Table 3 shows that maize fresh weights (g) of different maize varieties cultivated in a maize-cassava intercrop technique under FAW infestation in Niger Delta region at two pheromone trap heights were higher in maize varieties with a pheromone traps placed at 1.5 m and the least in maize-cassava intercropped with pheromone traps placed at 1.0 m. The result also shows that Oba super 98 intercropped with cassava had higher maize fresh weight, while sole white maize recorded the least fresh weight. Interaction between maize varieties and pheromone heights showed that yellow maize intercropped with cassava with pheromone trap height at 1.5 m had the highest fresh weight followed by white maize in the same cropping pattern and pheromone trap height, while yellow maize in cassava intercrop had the least fresh weight followed by sole maize cultivated where pheromone trap was placed at 1.5 m.
Table 4 shows the results of the various yield and yield components of maize intercropped with cassava and pheromone traps placed at two different heights to traps to determining FAW population dynamics. Maize ear weight was significantly higher in maize cultivated where pheromone traps were placed at 1.5 m. Yellow maize intercropped with cassava had higher ear weight followed by Oba super 98 both cultivated under intercrop pattern and pheromones traps placed at 1.5 m height, while the least maize ear weight was recorded in a sole maize with pheromone trap placed at 1.5 m. Interaction between maize variety and pheromone heights shows that yellow maize intercropped with cassava had higher ear weight followed by white maize in the same cropping pattern, and the least was recorded in yellow maize with a pheromone trap placed at 1.0 m height. Similar results were recorded for husk weight. Interaction effect of pheromone trap heights and maize variety under different cropping pattern shows that yellow maize intercropped with cassava with pheromone trap height of 1. 5 m had higher cob weight which was closely followed by white maize under same cropping pattern, and the least cob weight was recorded in white maize intercropped with cassava but with pheromone traps placed at 1.0 m which was followed by yellow maize in the same cropping pattern. Similar results were obtained for empty cob weight.
The utilization of the pheromone trap in this investigation to determine FAW population dynamics was a suitable tool as propounded by Knodel and Petzoldt (1995) and Nandagopal et al. (2008) that pheromone is an excellent tool for monitoring pest populations, suppressing and timing of management procedures Thomas 2008). It also enhances the ability for early detection, establishing baseline data for action thresholds/decision support, mapping pest distribution, quarantine inspection, estimation of population dynamics, prevalence (Nandagopal et al. 2008) and reconnaissance and exploration (Mc Grath et al. 2018). Cruz et al. (2010) stated that utilizing pheromone is the best method for settling on the number of pesticide applications.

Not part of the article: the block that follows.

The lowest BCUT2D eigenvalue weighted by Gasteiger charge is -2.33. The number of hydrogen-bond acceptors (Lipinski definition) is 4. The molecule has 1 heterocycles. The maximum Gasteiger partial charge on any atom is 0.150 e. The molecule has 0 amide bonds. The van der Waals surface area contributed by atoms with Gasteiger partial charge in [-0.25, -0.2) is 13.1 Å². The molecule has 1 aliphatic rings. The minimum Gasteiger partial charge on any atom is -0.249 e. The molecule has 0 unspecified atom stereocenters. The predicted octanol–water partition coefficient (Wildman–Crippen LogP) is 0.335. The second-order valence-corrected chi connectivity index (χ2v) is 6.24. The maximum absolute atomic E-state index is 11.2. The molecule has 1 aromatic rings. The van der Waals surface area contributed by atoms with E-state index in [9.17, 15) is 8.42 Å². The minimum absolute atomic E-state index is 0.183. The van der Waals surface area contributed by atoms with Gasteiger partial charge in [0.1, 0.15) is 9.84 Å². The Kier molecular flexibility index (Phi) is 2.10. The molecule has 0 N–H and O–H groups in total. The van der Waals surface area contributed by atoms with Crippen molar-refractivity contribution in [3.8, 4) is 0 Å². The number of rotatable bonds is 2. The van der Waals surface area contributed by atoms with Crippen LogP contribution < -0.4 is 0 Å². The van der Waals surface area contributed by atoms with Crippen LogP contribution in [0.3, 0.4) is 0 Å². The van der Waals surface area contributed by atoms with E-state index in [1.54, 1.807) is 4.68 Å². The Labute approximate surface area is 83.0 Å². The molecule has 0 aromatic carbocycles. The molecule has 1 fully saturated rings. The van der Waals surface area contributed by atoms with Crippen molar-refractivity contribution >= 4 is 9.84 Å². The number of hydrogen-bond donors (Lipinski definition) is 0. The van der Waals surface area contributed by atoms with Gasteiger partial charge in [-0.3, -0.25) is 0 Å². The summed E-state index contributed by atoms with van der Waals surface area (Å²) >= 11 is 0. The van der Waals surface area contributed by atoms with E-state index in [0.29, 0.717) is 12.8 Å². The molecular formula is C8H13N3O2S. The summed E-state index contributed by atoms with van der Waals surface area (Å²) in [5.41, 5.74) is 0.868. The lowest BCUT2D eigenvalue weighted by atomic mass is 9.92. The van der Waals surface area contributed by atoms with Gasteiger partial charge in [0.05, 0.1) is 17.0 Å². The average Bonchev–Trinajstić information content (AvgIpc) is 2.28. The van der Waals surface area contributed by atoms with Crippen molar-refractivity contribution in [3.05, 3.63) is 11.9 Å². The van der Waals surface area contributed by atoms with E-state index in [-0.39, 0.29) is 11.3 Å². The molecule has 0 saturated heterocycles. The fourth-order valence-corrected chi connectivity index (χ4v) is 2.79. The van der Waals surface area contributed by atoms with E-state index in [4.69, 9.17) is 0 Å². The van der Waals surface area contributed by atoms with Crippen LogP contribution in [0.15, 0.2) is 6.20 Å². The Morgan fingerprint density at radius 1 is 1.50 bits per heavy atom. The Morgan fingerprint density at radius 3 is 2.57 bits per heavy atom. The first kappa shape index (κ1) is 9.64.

Fall armyworm is a key pest of maize (Abraham et al. 2017). This was affirmed in this investigation as adult FAW were caught in critical numbers. Rojas et al. (2004) revealed that traps get just adult male moths; however, the plant harm is caused by hatchlings and that it is not sufficient to just include moth numbers in the snares and disregard different factors, for example, temperature and harvest development stage and even common control. Likewise, that trap catches are also connected with wind speed and temperature, and contrarily, associated with relative moistness. The burrowing of the fall army worm into the stem of the maize plants results in exit holes on the stems and thus leading to severe damage thereby reducing movement of nutrient in the plants vascular system especially the photosynthate and minerals (Shana 2016). The result indicating higher FAW exit holes and tunnel length in maize varieties cultivated under maize cassava intercrop (MCi) with a pheromone trap placed at 1.5 m shows the degree of severity of damage suffered under the cropping pattern. This could be attributed to the presence of cassava which may have served as an alternative host (FAO 2018) and modified microclimate thus making it suitable for continuous breeding (Cabi 2017) especially at larval stage where they burrow into soil causing damages to seedlings (Cruz 1995). However, the result was at variance with Afrin et al. (2017) that aphid infestation in intercropped mustard seed and attributed it to improved biodiversity and communications among plants and arthropods thereby creating a conducive agro-ecological system which may enhance proper nutrient uptake, high compensatory mechanism and ability to withstand insect pest infestation (Echezona and Nganwuchu 2006). The variation could also be due to suitability of cropping system in the management of insect pest and selection of best companion crops (Afrin et al. 2017). Intercropping maize with cassava may suggest increase in FAW bionomics although Adeniyan et al. (2014) expressed its advantage of having high total productivity per unit land area. FAW is a generalist feeder and can thrive on large group of plants families (Yu et al. 2003; Rojas et al. 2004; Wychkhuys and O’Neil 2006) and the presence of abundant host might increase a spike in its peak period of infestation (Vonny and Thomas 2009).